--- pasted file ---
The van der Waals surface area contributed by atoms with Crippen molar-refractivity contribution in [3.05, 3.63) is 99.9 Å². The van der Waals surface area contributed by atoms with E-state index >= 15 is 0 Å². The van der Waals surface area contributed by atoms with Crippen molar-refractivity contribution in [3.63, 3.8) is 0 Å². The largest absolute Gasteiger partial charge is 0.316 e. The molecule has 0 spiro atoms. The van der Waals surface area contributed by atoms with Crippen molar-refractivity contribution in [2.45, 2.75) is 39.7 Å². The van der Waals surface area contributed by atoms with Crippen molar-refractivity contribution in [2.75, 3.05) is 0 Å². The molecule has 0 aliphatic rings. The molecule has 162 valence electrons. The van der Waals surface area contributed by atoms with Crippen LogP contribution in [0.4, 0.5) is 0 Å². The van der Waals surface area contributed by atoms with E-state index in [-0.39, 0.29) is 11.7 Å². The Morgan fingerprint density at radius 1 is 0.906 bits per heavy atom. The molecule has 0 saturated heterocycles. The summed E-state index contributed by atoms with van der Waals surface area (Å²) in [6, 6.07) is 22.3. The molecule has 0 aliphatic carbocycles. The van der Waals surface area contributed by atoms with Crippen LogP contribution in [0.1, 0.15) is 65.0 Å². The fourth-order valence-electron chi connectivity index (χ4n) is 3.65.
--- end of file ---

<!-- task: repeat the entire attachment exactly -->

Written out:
The van der Waals surface area contributed by atoms with Crippen molar-refractivity contribution in [3.05, 3.63) is 99.9 Å². The van der Waals surface area contributed by atoms with E-state index >= 15 is 0 Å². The van der Waals surface area contributed by atoms with Crippen molar-refractivity contribution in [3.63, 3.8) is 0 Å². The largest absolute Gasteiger partial charge is 0.316 e. The molecule has 0 spiro atoms. The van der Waals surface area contributed by atoms with Crippen molar-refractivity contribution in [2.45, 2.75) is 39.7 Å². The van der Waals surface area contributed by atoms with Crippen molar-refractivity contribution in [2.75, 3.05) is 0 Å². The molecule has 0 aliphatic rings. The molecule has 162 valence electrons. The van der Waals surface area contributed by atoms with Crippen LogP contribution in [0.4, 0.5) is 0 Å². The van der Waals surface area contributed by atoms with E-state index in [-0.39, 0.29) is 11.7 Å². The Morgan fingerprint density at radius 1 is 0.906 bits per heavy atom. The molecule has 0 saturated heterocycles. The summed E-state index contributed by atoms with van der Waals surface area (Å²) in [6, 6.07) is 22.3. The molecule has 0 aliphatic carbocycles. The van der Waals surface area contributed by atoms with Crippen LogP contribution in [0.1, 0.15) is 65.0 Å². The fourth-order valence-electron chi connectivity index (χ4n) is 3.65.